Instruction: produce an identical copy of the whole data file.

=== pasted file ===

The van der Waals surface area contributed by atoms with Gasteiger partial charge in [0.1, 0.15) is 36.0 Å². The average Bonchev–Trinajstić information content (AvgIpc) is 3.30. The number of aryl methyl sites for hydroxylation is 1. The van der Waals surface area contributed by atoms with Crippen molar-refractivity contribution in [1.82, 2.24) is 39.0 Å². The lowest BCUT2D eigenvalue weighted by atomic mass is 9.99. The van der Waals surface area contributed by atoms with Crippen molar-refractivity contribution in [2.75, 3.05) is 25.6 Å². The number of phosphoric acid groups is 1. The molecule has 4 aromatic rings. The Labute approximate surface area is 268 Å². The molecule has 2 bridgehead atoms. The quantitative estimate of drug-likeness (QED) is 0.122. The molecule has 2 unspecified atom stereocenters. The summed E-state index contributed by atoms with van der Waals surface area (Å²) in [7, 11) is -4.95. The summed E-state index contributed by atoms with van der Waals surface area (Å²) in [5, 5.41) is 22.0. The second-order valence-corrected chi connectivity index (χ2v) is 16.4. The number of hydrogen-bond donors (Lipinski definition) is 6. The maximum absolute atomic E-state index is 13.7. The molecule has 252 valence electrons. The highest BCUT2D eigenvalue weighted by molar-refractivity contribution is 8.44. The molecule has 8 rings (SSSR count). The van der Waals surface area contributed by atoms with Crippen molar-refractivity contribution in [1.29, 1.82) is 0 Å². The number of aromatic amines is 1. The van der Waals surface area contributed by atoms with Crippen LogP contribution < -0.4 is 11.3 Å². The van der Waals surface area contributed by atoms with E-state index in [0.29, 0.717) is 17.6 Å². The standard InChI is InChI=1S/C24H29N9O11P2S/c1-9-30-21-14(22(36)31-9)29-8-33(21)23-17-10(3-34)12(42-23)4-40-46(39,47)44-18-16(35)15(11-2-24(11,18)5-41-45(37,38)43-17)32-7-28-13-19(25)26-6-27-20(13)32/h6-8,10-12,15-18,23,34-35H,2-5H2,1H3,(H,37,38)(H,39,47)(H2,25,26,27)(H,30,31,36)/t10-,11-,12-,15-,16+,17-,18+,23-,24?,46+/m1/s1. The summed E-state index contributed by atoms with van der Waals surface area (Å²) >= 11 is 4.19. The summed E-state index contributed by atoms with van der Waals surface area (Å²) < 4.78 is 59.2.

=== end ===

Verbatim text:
The van der Waals surface area contributed by atoms with Gasteiger partial charge in [0.1, 0.15) is 36.0 Å². The average Bonchev–Trinajstić information content (AvgIpc) is 3.30. The number of aryl methyl sites for hydroxylation is 1. The van der Waals surface area contributed by atoms with Crippen molar-refractivity contribution in [1.82, 2.24) is 39.0 Å². The lowest BCUT2D eigenvalue weighted by atomic mass is 9.99. The van der Waals surface area contributed by atoms with Crippen molar-refractivity contribution in [2.75, 3.05) is 25.6 Å². The number of phosphoric acid groups is 1. The molecule has 4 aromatic rings. The Labute approximate surface area is 268 Å². The molecule has 2 bridgehead atoms. The quantitative estimate of drug-likeness (QED) is 0.122. The molecule has 2 unspecified atom stereocenters. The summed E-state index contributed by atoms with van der Waals surface area (Å²) in [7, 11) is -4.95. The summed E-state index contributed by atoms with van der Waals surface area (Å²) in [5, 5.41) is 22.0. The second-order valence-corrected chi connectivity index (χ2v) is 16.4. The number of hydrogen-bond donors (Lipinski definition) is 6. The maximum absolute atomic E-state index is 13.7. The molecule has 252 valence electrons. The highest BCUT2D eigenvalue weighted by molar-refractivity contribution is 8.44. The molecule has 8 rings (SSSR count). The van der Waals surface area contributed by atoms with Crippen molar-refractivity contribution in [1.29, 1.82) is 0 Å². The number of aromatic amines is 1. The van der Waals surface area contributed by atoms with Crippen LogP contribution < -0.4 is 11.3 Å². The van der Waals surface area contributed by atoms with E-state index in [0.29, 0.717) is 17.6 Å². The standard InChI is InChI=1S/C24H29N9O11P2S/c1-9-30-21-14(22(36)31-9)29-8-33(21)23-17-10(3-34)12(42-23)4-40-46(39,47)44-18-16(35)15(11-2-24(11,18)5-41-45(37,38)43-17)32-7-28-13-19(25)26-6-27-20(13)32/h6-8,10-12,15-18,23,34-35H,2-5H2,1H3,(H,37,38)(H,39,47)(H2,25,26,27)(H,30,31,36)/t10-,11-,12-,15-,16+,17-,18+,23-,24?,46+/m1/s1. The summed E-state index contributed by atoms with van der Waals surface area (Å²) >= 11 is 4.19. The summed E-state index contributed by atoms with van der Waals surface area (Å²) < 4.78 is 59.2.